New Paradigm or Continuum?
The Union for the Mediterranean. A new Euro-Mediterranean paradigm? No! A new departure for regional cooperation with our Mediterranean partners? Yes! A rethinking and revamping of the institutional and cooperation links that bond us? Yes! A continuum of Euro-Mediterranean relations from Barcelona 2005 through to Paris 2008 and beyond? Yes! But a new paradigm? No, because the same philosophies and principles that gave birth to our relationship, and guided and inspired it, still exist. I will, therefore, try to show in this article that the body of work and accumulated achievements of the Barcelona Process can act as both an important link in the chain of continuum and be used as a foundation for future developments. What the Union for the Mediterranean (UfM) offers, I will also underline, is continuity and innovation in our relations with Mediterranean partners. We have arrived at a critical juncture in our partnership, so allow me, therefore, to set my stall out from the beginning.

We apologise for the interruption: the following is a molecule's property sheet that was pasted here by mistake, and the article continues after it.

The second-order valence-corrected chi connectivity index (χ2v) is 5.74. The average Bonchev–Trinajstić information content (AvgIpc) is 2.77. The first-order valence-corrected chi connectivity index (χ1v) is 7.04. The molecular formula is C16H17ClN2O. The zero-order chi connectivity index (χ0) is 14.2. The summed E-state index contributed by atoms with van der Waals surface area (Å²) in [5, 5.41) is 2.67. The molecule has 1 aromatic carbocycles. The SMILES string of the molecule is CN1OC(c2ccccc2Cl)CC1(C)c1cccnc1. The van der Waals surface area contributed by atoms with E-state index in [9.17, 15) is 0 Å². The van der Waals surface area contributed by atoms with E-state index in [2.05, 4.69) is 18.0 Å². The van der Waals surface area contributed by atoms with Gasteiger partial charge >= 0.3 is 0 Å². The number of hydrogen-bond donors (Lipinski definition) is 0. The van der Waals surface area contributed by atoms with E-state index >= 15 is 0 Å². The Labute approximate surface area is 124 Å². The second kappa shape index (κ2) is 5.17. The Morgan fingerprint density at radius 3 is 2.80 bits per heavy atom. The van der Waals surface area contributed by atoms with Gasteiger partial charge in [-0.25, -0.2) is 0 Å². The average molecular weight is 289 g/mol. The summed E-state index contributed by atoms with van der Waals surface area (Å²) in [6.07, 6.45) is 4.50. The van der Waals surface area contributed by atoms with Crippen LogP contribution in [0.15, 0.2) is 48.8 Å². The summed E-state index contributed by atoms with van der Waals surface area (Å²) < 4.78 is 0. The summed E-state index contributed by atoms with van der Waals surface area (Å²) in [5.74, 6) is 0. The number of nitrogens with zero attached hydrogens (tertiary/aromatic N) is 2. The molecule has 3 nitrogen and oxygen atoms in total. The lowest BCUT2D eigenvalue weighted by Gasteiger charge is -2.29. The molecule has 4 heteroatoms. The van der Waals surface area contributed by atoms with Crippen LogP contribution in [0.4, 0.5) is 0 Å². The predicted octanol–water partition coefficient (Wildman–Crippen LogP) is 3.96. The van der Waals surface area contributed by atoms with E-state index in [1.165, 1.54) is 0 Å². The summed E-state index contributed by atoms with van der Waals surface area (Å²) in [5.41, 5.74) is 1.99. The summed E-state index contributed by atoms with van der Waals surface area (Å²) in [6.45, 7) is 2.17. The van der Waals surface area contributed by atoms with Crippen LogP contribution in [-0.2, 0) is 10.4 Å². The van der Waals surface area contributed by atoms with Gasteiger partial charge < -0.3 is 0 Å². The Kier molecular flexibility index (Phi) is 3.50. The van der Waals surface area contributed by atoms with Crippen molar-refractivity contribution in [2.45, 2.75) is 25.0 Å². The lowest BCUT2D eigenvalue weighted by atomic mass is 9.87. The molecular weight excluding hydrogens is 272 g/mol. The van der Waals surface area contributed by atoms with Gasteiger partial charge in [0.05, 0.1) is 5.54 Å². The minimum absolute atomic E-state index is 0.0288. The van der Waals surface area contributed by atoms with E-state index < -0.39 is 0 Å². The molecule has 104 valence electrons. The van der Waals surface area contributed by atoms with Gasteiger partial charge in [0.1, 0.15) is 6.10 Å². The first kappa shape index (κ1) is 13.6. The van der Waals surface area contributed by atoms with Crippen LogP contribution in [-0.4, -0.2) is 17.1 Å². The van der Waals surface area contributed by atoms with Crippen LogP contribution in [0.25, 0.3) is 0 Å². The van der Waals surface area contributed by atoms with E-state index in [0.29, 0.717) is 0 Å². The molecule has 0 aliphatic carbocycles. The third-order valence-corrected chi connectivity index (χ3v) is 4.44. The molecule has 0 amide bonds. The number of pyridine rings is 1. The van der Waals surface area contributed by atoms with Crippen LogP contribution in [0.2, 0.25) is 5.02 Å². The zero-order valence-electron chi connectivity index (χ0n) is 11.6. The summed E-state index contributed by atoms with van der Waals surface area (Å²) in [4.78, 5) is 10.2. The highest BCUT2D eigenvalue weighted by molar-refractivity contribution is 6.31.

The Barcelona Process has served us –Europe and our Mediterranean partners– well in our 13-year Partnership. It has helped navigate a course through the troubled waters of regional conflict in the direction of our shared joint destination of peace, prosperity and security for the region. The journey has been tortuous at times, but our vision, determination and stamina remain undiluted. What is needed now, and this we have known for a while, is a gear change, a new driving force to add vigour to our efforts. Our partnership needs revitalisation and recalibration to imbue a renewed sense of endeavour. The Union for the Mediterranean will provide that impetus.
Europe and the Mediterranean: Regional Partners in a Global Framework